Study reveals magnetic fields as key to surprising behavior of Tarantula Nebula

Devdiscourse News Desk | California | Updated: 08-06-2023 22:41 IST | Created: 08-06-2023 22:34 IST
Study reveals magnetic fields as key to surprising behavior of Tarantula Nebula
Credit: Background: ESO, M.-R. Cioni/VISTA Magellanic Cloud survey. Acknowledgment: Cambridge Astronomical Survey Unit. Streamlines: NASA/SOFIA

A new study using NASA's retired Stratospheric Observatory for Infrared Astronomy (SOFIA) reveals the enigmatic nature of 30 Doradus, also known as the Tarantula Nebula, is closely tied to its intricate magnetic fields.

Located in the Large Magellanic Cloud, 30 Doradus is the brightest star-forming area in our galactic neighbourhood. The primary source of energy of this stellar nursery is a massive star cluster near its centre, R136, which generates numerous expansive shells of matter.

However, things are a bit weird near the nebula’s core, within approximately 25 parsecs of R136. More specifically, the gas pressure in this region defies expectations and the region's mass is unexpectedly smaller, raising concerns about the system's stability.

Utilizing SOFIA's High-resolution Airborne Wideband Camera Plus (HAWC+), astronomers explored the interplay between gravity and magnetic fields within 30 Doradus. The researchers found that magnetic fields play a pivotal role in this perplexing phenomenon.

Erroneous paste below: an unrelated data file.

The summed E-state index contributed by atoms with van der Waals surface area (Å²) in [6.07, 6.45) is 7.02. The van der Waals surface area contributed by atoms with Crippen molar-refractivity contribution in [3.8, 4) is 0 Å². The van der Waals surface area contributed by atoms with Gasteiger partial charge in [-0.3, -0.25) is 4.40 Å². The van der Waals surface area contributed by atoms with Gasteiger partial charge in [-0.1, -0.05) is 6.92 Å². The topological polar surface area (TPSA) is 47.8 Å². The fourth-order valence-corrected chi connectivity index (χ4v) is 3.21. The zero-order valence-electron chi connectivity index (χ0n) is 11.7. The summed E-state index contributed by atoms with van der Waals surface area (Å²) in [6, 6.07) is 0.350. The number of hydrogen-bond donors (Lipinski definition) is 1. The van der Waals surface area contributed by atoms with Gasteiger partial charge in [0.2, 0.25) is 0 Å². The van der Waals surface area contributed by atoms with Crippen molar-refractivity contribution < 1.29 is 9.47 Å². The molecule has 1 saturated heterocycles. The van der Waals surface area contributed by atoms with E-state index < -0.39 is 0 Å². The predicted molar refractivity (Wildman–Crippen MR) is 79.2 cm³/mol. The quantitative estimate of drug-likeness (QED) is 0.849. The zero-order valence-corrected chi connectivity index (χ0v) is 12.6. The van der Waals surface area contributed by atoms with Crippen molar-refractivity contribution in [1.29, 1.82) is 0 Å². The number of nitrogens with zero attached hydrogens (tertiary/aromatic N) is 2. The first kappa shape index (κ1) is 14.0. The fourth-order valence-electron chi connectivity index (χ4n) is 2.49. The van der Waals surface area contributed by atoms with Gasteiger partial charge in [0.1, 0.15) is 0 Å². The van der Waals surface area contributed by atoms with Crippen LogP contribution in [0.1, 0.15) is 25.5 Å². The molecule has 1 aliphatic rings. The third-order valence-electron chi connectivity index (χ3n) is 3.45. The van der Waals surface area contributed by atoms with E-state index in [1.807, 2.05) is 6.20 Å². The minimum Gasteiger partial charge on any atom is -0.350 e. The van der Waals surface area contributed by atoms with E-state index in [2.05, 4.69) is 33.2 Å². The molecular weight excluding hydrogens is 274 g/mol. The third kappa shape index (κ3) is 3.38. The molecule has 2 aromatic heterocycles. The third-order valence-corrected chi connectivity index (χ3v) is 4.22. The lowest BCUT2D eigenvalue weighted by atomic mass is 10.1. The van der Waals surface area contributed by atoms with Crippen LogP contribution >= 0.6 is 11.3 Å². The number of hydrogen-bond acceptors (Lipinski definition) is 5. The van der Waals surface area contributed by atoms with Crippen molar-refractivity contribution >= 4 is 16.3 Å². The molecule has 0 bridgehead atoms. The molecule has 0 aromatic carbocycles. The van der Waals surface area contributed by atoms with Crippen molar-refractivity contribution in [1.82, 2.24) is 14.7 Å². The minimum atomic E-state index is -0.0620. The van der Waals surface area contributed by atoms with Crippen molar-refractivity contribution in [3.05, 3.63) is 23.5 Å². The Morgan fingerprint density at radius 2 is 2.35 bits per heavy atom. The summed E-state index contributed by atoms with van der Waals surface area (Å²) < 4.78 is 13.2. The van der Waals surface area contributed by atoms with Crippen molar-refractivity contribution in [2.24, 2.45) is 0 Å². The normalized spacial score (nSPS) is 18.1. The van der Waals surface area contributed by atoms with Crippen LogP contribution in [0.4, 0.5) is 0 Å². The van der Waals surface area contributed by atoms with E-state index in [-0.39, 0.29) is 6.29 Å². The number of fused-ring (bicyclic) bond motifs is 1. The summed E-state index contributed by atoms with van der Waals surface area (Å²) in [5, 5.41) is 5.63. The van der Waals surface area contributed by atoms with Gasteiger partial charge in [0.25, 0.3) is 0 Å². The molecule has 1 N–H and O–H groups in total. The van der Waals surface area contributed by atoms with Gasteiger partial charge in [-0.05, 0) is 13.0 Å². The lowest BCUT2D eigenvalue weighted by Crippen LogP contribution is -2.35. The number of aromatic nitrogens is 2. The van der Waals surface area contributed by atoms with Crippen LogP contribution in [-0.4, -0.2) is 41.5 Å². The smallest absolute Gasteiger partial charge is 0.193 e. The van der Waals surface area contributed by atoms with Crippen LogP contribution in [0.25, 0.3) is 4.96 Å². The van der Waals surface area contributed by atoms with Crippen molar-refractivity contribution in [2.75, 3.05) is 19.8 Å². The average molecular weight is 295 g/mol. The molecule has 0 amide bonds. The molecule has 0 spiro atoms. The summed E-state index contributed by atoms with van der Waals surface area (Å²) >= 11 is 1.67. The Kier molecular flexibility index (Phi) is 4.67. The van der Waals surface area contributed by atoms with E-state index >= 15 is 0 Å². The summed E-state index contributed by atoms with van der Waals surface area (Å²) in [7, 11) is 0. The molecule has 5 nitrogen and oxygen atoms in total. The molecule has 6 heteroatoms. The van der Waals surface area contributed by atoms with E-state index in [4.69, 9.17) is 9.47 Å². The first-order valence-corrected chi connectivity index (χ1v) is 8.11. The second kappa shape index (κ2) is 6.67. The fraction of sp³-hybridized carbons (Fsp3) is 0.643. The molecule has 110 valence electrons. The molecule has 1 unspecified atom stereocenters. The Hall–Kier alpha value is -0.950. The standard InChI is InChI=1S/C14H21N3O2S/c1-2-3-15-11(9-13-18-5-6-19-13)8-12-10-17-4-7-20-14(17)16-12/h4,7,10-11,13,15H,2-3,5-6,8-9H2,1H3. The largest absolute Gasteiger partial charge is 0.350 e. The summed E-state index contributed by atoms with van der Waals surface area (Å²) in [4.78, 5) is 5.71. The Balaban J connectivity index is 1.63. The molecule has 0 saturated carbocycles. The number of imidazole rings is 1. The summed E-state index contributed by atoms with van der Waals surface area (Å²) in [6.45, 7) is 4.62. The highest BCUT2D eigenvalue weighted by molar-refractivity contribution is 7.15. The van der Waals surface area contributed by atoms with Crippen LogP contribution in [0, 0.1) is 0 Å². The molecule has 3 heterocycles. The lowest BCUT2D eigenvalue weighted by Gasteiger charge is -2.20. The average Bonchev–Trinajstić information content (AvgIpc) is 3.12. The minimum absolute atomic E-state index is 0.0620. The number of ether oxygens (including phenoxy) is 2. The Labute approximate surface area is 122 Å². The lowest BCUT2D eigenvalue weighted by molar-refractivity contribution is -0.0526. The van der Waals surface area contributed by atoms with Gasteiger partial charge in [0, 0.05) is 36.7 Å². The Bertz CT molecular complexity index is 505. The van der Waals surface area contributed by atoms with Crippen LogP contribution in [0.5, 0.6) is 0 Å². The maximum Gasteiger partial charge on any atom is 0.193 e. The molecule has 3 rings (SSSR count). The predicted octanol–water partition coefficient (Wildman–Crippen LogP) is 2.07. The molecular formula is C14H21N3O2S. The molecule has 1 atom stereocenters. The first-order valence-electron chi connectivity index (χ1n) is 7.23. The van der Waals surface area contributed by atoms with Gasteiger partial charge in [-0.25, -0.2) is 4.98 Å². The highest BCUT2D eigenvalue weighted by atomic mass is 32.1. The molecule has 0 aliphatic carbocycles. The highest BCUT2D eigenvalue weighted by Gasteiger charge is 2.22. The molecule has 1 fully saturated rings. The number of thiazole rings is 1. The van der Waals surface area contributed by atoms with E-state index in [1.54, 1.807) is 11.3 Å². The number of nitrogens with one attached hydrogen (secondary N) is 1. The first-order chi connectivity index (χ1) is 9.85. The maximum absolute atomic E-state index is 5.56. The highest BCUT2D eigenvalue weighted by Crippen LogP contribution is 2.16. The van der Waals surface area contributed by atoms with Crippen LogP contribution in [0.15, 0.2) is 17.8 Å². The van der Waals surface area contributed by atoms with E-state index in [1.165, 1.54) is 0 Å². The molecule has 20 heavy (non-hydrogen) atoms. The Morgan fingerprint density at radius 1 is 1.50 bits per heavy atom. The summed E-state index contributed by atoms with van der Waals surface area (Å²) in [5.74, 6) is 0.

The study elucidates the complex and organized nature of the magnetic fields permeating the region. These fields exhibit significant variations in geometry that correspond to the vast expanding structures present within the nebula.

According to the new research, across most of the area, the magnetic fields exhibit immense strength. This robustness enables them to resist turbulent forces, allowing the fields to regulate gas motion and preserve the structural integrity of the cloud. Moreover, the magnetic fields are powerful enough to counteract gravity's pull, preventing the collapse of the cloud into individual stars.

However, certain areas within 30 Doradus display weaker magnetic fields, permitting gas to escape and inflate the colossal shells surrounding the region. As these shells accumulate more mass, the process of star formation persists, defying the hindrances imposed by the potent magnetic fields.

The findings are published in The Astrophysical Journal.

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